Support a friend or loved one

The prevalence of rape, domestic violence, sexual assault, sexual harassment, dating violence, stalking and other forms of intimate partner and sexual violence suggests that most of us, as men, probably know and love women and men who’ve experienced some form of abuse.  Not all of us know that we know and love these folks.

You are rightfully angry, scared, sad, frustrated…that this was done to someone you care about.  

A tremendous part of what you can do to best support your friend or loved one, is to take care of yourself regarding your responses to what was done to your friend/loved one.


For most of us, when a loved one has been harmed — especially in these ways — it triggers our protective instincts.  But leading with our anger can distract them from focusing on what they need to focus on — their own healing.  They may be distracted by worrying what we might do, or how we’re react, or attempt to help us feel less angry or sad that they’re not paying attention to their own healing.

Our friends are not responsible for taking care of us right now…

Ask them what you can do to be supportive of them.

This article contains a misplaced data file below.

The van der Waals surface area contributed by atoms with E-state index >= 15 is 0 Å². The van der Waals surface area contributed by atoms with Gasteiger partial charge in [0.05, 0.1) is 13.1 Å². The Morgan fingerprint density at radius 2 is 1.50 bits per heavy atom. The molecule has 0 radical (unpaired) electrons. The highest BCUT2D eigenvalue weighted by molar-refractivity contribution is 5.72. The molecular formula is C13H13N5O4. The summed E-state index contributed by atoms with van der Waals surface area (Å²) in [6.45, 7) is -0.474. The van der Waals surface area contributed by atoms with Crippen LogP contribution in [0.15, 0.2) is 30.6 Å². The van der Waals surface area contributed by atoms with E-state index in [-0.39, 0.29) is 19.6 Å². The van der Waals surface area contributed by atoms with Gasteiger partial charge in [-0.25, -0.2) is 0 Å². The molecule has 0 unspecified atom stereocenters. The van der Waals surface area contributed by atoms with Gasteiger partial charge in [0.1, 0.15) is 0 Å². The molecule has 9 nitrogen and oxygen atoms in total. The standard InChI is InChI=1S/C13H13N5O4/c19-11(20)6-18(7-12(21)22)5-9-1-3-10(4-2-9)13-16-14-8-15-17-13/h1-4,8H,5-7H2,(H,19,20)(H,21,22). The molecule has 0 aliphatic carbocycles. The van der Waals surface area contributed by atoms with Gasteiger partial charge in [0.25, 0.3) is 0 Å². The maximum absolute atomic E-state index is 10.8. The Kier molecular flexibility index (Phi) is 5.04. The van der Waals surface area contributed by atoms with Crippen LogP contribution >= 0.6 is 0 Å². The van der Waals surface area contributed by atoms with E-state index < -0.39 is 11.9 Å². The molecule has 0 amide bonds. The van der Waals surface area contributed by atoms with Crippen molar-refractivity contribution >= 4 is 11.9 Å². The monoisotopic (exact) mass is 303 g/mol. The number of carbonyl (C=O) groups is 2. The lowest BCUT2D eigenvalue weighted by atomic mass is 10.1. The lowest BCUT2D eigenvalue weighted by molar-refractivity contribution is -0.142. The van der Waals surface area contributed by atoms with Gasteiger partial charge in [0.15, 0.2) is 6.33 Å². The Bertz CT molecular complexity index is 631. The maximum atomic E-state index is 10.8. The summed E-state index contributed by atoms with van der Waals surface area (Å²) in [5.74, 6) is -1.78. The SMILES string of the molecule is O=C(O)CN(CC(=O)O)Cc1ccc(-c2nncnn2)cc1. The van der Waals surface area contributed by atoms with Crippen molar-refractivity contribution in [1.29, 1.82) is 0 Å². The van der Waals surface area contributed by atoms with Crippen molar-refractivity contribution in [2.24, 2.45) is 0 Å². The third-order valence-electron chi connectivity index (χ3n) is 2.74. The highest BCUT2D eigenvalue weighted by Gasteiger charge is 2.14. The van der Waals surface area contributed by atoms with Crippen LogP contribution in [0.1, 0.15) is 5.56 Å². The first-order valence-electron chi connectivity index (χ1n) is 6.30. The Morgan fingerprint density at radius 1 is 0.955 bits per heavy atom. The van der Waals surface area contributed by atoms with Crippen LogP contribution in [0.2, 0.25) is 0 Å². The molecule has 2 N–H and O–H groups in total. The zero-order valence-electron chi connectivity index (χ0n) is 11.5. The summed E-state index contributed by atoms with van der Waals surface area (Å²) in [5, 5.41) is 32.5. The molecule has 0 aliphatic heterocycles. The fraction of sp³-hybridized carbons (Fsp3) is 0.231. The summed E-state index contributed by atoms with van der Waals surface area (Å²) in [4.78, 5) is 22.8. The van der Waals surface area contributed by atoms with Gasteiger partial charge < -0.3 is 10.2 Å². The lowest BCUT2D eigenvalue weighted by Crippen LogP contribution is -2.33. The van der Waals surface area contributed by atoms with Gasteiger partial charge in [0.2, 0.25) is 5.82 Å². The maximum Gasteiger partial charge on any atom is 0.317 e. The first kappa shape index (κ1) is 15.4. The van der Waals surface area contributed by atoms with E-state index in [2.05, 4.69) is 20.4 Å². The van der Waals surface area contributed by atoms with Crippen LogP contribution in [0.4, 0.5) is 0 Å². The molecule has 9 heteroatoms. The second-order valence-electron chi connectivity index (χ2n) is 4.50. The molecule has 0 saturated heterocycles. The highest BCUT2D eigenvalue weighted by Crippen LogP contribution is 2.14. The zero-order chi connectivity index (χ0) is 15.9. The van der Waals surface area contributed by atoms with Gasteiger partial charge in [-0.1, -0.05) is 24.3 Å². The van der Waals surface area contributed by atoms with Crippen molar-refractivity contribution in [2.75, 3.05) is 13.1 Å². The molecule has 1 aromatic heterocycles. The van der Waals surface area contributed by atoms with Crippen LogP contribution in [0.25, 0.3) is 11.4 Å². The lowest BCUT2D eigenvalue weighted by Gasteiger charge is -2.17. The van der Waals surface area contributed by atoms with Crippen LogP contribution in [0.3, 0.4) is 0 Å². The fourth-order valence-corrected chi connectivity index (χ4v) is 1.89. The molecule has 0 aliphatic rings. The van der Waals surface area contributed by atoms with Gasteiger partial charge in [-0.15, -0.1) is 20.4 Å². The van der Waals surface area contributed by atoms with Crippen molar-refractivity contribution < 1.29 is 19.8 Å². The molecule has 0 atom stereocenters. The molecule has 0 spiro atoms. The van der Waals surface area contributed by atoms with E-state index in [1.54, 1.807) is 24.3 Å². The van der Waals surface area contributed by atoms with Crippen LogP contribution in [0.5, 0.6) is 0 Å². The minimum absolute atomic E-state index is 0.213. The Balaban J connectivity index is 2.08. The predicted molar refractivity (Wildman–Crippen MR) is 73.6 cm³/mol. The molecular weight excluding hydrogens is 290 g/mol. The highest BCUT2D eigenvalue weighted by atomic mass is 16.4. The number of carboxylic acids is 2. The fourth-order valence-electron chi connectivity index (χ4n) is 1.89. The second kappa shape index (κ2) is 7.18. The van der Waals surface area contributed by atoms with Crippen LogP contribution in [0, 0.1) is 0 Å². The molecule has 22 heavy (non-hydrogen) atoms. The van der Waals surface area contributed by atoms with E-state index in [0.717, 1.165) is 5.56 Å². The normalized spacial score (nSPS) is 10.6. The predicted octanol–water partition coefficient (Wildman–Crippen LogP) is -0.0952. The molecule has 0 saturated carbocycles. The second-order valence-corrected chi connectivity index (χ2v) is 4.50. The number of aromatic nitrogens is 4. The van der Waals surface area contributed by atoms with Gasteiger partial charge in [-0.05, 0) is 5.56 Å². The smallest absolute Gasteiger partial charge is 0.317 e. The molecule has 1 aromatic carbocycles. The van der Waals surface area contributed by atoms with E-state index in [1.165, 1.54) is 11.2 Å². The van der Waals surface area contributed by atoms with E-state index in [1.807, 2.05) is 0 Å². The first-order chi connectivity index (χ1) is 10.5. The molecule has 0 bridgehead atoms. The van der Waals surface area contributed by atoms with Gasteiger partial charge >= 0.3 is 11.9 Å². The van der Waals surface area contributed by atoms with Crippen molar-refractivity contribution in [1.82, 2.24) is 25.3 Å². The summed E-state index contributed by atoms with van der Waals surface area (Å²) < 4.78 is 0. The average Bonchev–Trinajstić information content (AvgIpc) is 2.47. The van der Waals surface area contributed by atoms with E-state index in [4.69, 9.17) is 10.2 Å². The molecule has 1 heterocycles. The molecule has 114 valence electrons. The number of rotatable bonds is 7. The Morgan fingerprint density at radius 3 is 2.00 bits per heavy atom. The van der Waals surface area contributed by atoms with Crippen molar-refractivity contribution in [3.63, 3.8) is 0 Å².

Support them in making their own decisions .. even it if doesn’t make sense to you.

Remind them it is not their fault.

They will likely be full of self-blame and will also  probably say things that let you know they blame themselves for what was done to them.

They can’t hear often enough, it was not their fault.

Allow them to be angry.

Sometimes, they may get angry at you — you’re probably going to make mistakes in the way, and you are a lot safer for them to get angry at then the person who hurt them.  Simply allowing them to be angry can be a really powerful way of showing your support.

Your friend may not want physical contact.

One simple thing you can offer is to put your hand out, palm up, and allow them to choose to hold on. If they don’t want to be touched at the moment, they’ll notice the gesture and the meaning will be communicated just as clearly as if you had reached out and held their hand or squeezed their knee/shoulder.

Be careful of asking questions

Allow them to tell their story at their pace.

Don’t ask “why” questions.

You may not mean it, but often “why questions” are heard as “what did I do to deserve this.”  you’re well-meaning why question may be heard as blaming.

Be careful with statements such as “it’s going to be alright” or “it’s over now.”

It may take a long time for it to be “alright” again and things may get worse before they get better.

If you get stuck, here are some things you can say:

  • “I’m not totally sure how to best help you right now.  but I do know how to be here.”
  • “It wasn’t your fault.”
  • “I believe you.”

Contact the Center for Women and Families for support (24 hours)

KY (502) 581-7222   IN (812)944-6743  Toll-free (844) 237-2331